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HOME : Pre-Columbian Art : Pre-Columbian Masterpieces : Mayan Cylindrical Vessel
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Mayan Cylindrical Vessel - PF.3100
Origin: El Salvador
Circa: 500 AD to 900 AD
Dimensions: 9.5" (24.1cm) high
Catalogue: V15
Collection: Pre-Columbian
Medium: Terracotta


Location: United States
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Description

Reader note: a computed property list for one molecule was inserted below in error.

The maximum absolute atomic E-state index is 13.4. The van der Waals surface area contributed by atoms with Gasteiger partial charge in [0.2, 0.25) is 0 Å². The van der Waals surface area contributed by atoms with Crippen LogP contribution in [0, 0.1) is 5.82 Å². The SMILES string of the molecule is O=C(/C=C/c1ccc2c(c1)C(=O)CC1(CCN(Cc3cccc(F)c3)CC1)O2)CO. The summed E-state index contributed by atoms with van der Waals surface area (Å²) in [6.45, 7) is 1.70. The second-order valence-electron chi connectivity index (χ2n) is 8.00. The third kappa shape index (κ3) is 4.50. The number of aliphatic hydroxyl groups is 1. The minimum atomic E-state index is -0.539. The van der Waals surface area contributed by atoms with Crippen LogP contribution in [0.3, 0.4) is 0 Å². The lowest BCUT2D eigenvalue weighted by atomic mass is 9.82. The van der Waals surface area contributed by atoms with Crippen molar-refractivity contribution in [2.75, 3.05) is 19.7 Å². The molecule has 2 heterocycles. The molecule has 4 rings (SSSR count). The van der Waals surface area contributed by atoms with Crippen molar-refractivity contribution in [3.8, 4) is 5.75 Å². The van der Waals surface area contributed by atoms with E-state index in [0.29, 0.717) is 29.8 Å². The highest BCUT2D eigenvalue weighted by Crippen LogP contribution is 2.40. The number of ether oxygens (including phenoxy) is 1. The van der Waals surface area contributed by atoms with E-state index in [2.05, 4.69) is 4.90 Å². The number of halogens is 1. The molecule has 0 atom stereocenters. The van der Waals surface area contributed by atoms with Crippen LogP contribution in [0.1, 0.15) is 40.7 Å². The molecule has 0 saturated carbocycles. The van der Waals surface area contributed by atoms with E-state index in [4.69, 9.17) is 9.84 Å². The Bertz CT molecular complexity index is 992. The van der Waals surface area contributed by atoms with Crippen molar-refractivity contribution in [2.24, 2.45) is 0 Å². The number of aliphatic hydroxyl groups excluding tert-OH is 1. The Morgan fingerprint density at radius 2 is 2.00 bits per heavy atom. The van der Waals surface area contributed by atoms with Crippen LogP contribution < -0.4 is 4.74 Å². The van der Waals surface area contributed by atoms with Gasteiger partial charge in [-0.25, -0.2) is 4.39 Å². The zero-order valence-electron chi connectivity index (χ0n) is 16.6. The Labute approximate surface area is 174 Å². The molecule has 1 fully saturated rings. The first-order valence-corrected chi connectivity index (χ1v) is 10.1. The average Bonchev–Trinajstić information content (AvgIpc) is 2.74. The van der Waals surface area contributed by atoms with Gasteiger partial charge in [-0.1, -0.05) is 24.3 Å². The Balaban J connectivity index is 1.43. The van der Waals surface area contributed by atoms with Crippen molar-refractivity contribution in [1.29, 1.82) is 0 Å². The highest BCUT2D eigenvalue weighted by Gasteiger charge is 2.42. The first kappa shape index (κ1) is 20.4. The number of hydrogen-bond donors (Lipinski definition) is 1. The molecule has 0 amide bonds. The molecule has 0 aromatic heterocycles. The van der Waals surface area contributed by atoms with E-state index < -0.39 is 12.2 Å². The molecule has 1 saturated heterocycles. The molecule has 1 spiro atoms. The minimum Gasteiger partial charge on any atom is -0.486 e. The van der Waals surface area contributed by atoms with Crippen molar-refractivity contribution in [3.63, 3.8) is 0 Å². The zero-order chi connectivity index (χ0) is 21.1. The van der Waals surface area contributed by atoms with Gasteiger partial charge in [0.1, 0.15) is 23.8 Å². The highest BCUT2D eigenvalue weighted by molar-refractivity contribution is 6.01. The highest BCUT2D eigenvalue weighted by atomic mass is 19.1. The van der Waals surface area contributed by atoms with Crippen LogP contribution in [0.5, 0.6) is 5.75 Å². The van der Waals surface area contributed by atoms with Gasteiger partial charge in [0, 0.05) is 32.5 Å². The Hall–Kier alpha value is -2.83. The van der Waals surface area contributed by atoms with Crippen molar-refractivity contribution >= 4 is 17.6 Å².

This masterpiece consists of one of the more complicated compositions depicted in Mayan art. The more complicated compositions include three or more actors (here we have seven!) plus paraphernalia pertinent to the event. The artist has utilized the accompanying hieroglyphic text not only for recording the depicted scene, but also as a compositional device to segment the pictorial field. The ritualized food function of vessels in the past has now been superseded by the artistic, social and political use. Whimsical and dramatic, there are seven actors richly dressed in ceremonial garments. The hand positions have definite characteristics and their elbows are reaching upward, forward, high and low. These motions are carefully and intentionally depicted by the artist. We can assume it is a ritual dance. The artist has transcended the use of two-dimensional painting. There is a feeling of flesh and movement. Due to one's perception, the ritual dance may seem to "come alive" through the movements of the characters. One character has a bird mask on and the opposite has a jaguar mask on. The animals are symbolic of the cosmological beliefs that underlie the Mayan civilization. In mythology, animals can be sentient beings who possess speech, thought and supernatural powers. Through the use of the mask, the shaman or leader not only becomes the animal, he is the animal and thus possesses supernatural powers. This ritual most probably took place in the palace for the nobility to participate and the commoners to look on from a distance. We are drawn again and again to this magical composition, compelled to further enrich "the dance" of our own lives. - (PF.3100)

 

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